This image, taken with an inverted microscope, shows a pair of schistosomes in culture surrounded by eggs recently laid by the female. Courtesy of Paul Brindley/GW
George Washington University has been awarded a $3.6 million contract to genetically modify commensal organisms to produce antidotes for harmful biological and chemical agents, such as anthrax, Ebola, and even COVID-19.
This project is part of a five-year $16.4 million contract awarded by the Defense Advanced Research Projects Agency and Naval Information Warfare Center Pacific to Charles River Analytics, which subcontracted the GW team, and involves seven other institutions. Dedicated to finding ways to help protect warfighters and first responders from biological and chemical threats, the research project has two focus areas: The first technical area (being addressed by other researchers) will focus on creating a fabric that provides a first line of defense to an individual, while the second technical area, co-led by GW, will focus on developing a skin-applied treatment for prophylaxis against exposure to rapidly neutralize agents and which is quickly reconfigurable to address new threats.
“We are genetically modifying the organisms responsible for the neglected tropical disease, schistosomiasis, to instead serve as a platform for delivering antibodies to frontline personnel who risk exposure to biological pathogens or harmful chemicals,” Paul Brindley, PhD, professor of microbiology, immunology, and tropical medicine at the GW School of Medicine and Health Sciences and lead investigator on the project at GW, said. “Our goal is to create an anti-threat solution that can be activated in 10 minutes or less and can be quickly adapted for new threats.”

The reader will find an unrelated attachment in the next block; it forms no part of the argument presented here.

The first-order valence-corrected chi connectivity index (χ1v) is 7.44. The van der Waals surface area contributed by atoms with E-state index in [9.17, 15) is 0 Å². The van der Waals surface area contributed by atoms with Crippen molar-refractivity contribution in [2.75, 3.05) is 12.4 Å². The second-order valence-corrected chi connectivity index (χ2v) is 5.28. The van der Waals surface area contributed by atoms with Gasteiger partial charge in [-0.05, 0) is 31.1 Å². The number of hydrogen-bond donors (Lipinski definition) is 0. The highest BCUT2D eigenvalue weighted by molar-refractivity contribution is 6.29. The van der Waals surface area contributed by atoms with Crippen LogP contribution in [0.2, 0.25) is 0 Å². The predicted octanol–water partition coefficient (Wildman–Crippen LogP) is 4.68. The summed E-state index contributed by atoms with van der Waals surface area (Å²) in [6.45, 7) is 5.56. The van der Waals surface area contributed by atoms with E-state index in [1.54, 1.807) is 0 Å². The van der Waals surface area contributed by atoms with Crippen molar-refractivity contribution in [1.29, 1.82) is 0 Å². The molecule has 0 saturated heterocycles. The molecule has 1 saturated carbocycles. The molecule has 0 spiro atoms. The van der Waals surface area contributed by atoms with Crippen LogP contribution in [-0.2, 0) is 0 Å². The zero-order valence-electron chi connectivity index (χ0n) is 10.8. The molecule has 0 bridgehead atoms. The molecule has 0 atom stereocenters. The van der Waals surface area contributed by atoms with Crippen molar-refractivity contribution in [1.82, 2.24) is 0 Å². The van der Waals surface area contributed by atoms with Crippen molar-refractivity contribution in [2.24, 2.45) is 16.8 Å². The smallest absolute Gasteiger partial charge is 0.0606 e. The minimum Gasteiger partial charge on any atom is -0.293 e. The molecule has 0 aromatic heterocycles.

Brindley and his lab colleagues at GW have expertise in using CRISPR/Cas9 to limit the impact of schistosomiasis and liver fluke infection. Because the agents that cause these diseases are adept at entering and circulating in the human body, they represent a potentially promising delivery vehicle for carrying antibody genes into the body as well. Brindley will use CRISPR/Cas9 to plug genetic information into the DNA of male organisms. As the organisms cycle through their life, the team aims to manipulate the experimentally gene-edited segment of genetic material, or transgene, to perform programmed tasks, such as turning on and off and releasing an anti-pathogen antibody into the body. Brindley and his research team will work in concert with military labs to test against real threats.
Source: George Washington University